Alendronate prevents osteoporotic fractures in at risk postmenopausal women

Clinical question: 
How effective is alendronate in the primary and secondary prevention of osteoporotic fractures in postmenopausal women?
Bottom line: 
At an alendronate dose of 10 mg per day, both clinically important and statistically significant reductions in vertebral (NNT*16), non-vertebral (NNT 50), hip (NNT 100) and wrist (NNT 50) fractures were observed for secondary prevention but there were no significant reductions in fractures for primary prevention except vertebral fracture (NNT 50). The secondary prevention population was defined as having a bone density of at least 2 standard deviation values below peak bone mass and/or one or more vertebral compression fractures. *NNT= number needed to treat to benefit one individual.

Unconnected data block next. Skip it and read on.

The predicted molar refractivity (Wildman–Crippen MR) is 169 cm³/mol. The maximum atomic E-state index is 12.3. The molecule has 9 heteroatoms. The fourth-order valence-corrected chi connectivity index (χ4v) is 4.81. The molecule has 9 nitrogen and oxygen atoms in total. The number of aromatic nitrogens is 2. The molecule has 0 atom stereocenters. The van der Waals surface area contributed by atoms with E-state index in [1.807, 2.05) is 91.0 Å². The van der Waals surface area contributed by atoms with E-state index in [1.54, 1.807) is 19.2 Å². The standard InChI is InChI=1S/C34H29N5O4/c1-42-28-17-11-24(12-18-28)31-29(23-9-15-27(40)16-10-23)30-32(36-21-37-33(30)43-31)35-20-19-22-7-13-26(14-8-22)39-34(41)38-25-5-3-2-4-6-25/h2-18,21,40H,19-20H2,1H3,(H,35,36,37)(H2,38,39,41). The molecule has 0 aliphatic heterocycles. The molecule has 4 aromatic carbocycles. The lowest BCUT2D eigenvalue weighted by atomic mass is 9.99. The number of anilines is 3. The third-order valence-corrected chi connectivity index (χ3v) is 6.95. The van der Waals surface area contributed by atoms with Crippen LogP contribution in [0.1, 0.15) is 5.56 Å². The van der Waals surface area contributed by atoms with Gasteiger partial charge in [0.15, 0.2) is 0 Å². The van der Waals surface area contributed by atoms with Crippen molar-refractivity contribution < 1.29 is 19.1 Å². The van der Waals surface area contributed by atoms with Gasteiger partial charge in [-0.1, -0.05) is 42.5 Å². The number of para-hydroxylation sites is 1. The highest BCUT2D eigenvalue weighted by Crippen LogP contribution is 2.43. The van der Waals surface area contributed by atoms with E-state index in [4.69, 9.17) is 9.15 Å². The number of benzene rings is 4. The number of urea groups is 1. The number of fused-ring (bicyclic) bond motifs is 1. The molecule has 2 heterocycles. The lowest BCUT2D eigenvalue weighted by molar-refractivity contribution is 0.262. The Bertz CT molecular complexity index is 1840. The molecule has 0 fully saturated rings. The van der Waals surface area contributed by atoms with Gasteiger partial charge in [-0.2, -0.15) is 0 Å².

No increased incidence of adverse effects was detected with alendronate, but outside of randomised controlled trials, concerns exist regarding the potential risk of upper gastrointestinal events, and, less commonly, osteonecrosis of the jaw.
The relative risk of death following osteoporotic hip and vertebral fractures is six- to nine-fold greater in postmenopausal women aged 55 to 81 years with low bone mineral density.1 Fifty per cent of women who sustain a hip fracture do not return to their usual daily activities, while 33% will require long-term care.2
Review CD#: 
April, 2008
Authored by: 
Brian R McAvoy